Home Technology Fujifilm is going all in with the video-focused X-H1 mirrorless lens camera

Fujifilm is going all in with the video-focused X-H1 mirrorless lens camera

3 min read


In a world of smartphones that boast ever-increasing numbers and hardware, is there still a place for traditional digital cameras? Yes, yes there certainly is. While mobile devices are getting better and better with each passing day, they still pale in comparison to a lean mean photography machine whose sole purpose in life is to capture life in all of its scenic glory.

Cameras have at the very least managed to stay with the times. Facing off against the hard truth that the mobile market was grabbing consumers away, camera manufacturers started focusing on giving prosumers and professionals heavier firepower in the photography department. Better lenses, better bodies and even better results, provided that you were willing to drop some extra coin on the devices available.

Fujifilm is looking to evolve the camera even further, this time with an eye on a market that DSLR’s have managed to carve a particularly useful niche inside of and that mirrorless lens setups are especially versatile within: Video. The Fujifilm X-H1 mirrorless lens camera takes the advances made by the Fujifilm X-T2 and fine-tunes them even further. Quick specs reveal a 24-megapixel APS-C X-Trans III sensor that allows for proper 4K video recording at a bitrate of 200Mbps.


That’s…that’s some chuffing good numbers there. In addition to all of that, you can also expect to play around with 1080p video recording that can be captured at up to 120fps, plug in a regular microphone in the jack supplied or just stick to the built-in microphone. FujiFilm say that consumers can also make use of a new film simulation mode called Eterna that provides more muted colours so that post-production tweaking can be easier.

The Fujifilm X-H1’s biggest trick up its sleeve however, is its stability. Like a well-adjusted Swede, the X-H1 makes use of five-axis in-body image stabilization that’ll work with any lens attached to the device. The end result? Buttery smooth motion during even the most arduous and physical shoots apparently. Here’s the official description of this magic from Fujifilm’s press release:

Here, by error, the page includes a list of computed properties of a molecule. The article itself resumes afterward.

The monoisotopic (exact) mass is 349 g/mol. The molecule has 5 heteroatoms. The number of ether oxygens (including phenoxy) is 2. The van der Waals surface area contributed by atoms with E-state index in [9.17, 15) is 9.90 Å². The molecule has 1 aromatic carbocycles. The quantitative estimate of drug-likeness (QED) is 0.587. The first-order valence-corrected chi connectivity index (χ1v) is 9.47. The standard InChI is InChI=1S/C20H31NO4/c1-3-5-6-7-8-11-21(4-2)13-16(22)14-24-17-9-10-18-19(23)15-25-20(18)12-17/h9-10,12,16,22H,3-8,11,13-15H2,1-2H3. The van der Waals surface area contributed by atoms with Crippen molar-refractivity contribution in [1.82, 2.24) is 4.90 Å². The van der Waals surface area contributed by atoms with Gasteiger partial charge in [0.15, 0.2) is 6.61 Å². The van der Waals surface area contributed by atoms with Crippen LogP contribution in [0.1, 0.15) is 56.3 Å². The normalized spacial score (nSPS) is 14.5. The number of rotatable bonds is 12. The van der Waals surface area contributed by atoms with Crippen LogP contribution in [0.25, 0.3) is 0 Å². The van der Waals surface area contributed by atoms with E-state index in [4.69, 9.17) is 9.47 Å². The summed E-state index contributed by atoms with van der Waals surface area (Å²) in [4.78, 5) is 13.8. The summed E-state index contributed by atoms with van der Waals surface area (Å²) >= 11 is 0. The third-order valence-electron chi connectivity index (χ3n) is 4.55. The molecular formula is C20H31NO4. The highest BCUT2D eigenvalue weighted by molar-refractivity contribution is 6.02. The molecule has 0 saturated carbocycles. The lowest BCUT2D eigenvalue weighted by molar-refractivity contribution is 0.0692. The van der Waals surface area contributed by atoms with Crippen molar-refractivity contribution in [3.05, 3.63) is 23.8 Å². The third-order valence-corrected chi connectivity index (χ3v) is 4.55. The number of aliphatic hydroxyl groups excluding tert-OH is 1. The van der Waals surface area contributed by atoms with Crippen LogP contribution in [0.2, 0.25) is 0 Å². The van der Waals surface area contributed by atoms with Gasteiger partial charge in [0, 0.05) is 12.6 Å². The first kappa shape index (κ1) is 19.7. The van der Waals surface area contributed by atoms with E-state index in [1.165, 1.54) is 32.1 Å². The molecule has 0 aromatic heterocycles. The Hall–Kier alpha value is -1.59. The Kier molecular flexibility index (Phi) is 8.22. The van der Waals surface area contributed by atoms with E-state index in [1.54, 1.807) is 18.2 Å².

The first internal in-body image stabilization (IBIS) system to feature in an X Series camera harnesses three axial accelerometers, three axial Gyro sensors, and a specially developed dual-processor. As a result, it realizes 5-axis image stabilization with all XF and XC lenses. In addition, it performs 5.5 stops
image stabilization with XF 35mmF1.4 R lens, and 5 stops image stabilization with many other lenses**.

The following technical breakthroughs have been developed to support this high image stabilization performance: A laser measurement device is used during the process of manufacturing the image stabilization unit, controlling component flatness and position with twice the precision of standard components.

The assembly process also includes inspection and adjustment of each individual camera to ensure that when image stabilization is used, the parallel position of the sensor is achieved with micro-order accuracy. In addition, a new spring mechanism has been included to reduce micro-vibrations caused by
operation of the mechanical shutter.

The photographer may also choose to use the electronic front curtain shutter or the electronic shutter, virtually eliminating the effect of vibrations to maximize the benefits of image stabilization.

Which sounds like a serious camera with an even more serious eye at grabbing attention in the videographer market. I bet that it’ll take some very nice photos as well.  Fujifilm reckons that the X-H1 will land in March on our local shores, with an estimated price tag of R30 000 for the body alone and R35 000 for the body plus the Vertical power boost grip (VPB-XH1).


Last Updated: February 15, 2018

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